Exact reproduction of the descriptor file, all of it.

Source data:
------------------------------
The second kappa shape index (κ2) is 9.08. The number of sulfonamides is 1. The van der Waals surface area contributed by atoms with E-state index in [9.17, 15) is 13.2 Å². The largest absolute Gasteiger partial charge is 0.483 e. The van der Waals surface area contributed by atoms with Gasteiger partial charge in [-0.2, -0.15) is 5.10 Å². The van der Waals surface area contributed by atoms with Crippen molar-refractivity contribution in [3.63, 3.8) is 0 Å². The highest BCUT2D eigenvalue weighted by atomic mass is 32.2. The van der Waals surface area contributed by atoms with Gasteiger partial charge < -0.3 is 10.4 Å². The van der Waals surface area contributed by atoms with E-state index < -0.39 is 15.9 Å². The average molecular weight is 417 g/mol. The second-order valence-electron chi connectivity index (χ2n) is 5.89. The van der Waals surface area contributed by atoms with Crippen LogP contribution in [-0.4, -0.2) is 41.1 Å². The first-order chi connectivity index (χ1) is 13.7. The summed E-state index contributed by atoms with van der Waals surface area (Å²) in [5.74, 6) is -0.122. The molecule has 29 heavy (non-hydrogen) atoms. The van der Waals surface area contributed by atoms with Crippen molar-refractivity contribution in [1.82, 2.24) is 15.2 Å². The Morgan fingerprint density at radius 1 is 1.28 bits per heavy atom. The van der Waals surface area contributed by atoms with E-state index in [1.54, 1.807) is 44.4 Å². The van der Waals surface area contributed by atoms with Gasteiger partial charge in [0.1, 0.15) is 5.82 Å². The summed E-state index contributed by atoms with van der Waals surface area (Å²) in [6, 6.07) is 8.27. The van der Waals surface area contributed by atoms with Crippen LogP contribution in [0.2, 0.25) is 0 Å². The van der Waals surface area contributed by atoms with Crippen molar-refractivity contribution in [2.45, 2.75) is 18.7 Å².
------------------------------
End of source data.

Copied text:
The second kappa shape index (κ2) is 9.08. The number of sulfonamides is 1. The van der Waals surface area contributed by atoms with E-state index in [9.17, 15) is 13.2 Å². The largest absolute Gasteiger partial charge is 0.483 e. The van der Waals surface area contributed by atoms with Gasteiger partial charge in [-0.2, -0.15) is 5.10 Å². The van der Waals surface area contributed by atoms with Crippen molar-refractivity contribution in [3.63, 3.8) is 0 Å². The highest BCUT2D eigenvalue weighted by atomic mass is 32.2. The van der Waals surface area contributed by atoms with Gasteiger partial charge < -0.3 is 10.4 Å². The van der Waals surface area contributed by atoms with E-state index < -0.39 is 15.9 Å². The average molecular weight is 417 g/mol. The second-order valence-electron chi connectivity index (χ2n) is 5.89. The van der Waals surface area contributed by atoms with Crippen LogP contribution in [-0.4, -0.2) is 41.1 Å². The first-order chi connectivity index (χ1) is 13.7. The summed E-state index contributed by atoms with van der Waals surface area (Å²) in [5.74, 6) is -0.122. The molecule has 29 heavy (non-hydrogen) atoms. The van der Waals surface area contributed by atoms with Crippen molar-refractivity contribution in [1.82, 2.24) is 15.2 Å². The Morgan fingerprint density at radius 1 is 1.28 bits per heavy atom. The van der Waals surface area contributed by atoms with E-state index in [1.54, 1.807) is 44.4 Å². The van der Waals surface area contributed by atoms with Gasteiger partial charge in [0.1, 0.15) is 5.82 Å². The summed E-state index contributed by atoms with van der Waals surface area (Å²) in [6, 6.07) is 8.27. The van der Waals surface area contributed by atoms with Crippen LogP contribution in [0.2, 0.25) is 0 Å². The van der Waals surface area contributed by atoms with Crippen molar-refractivity contribution in [2.45, 2.75) is 18.7 Å².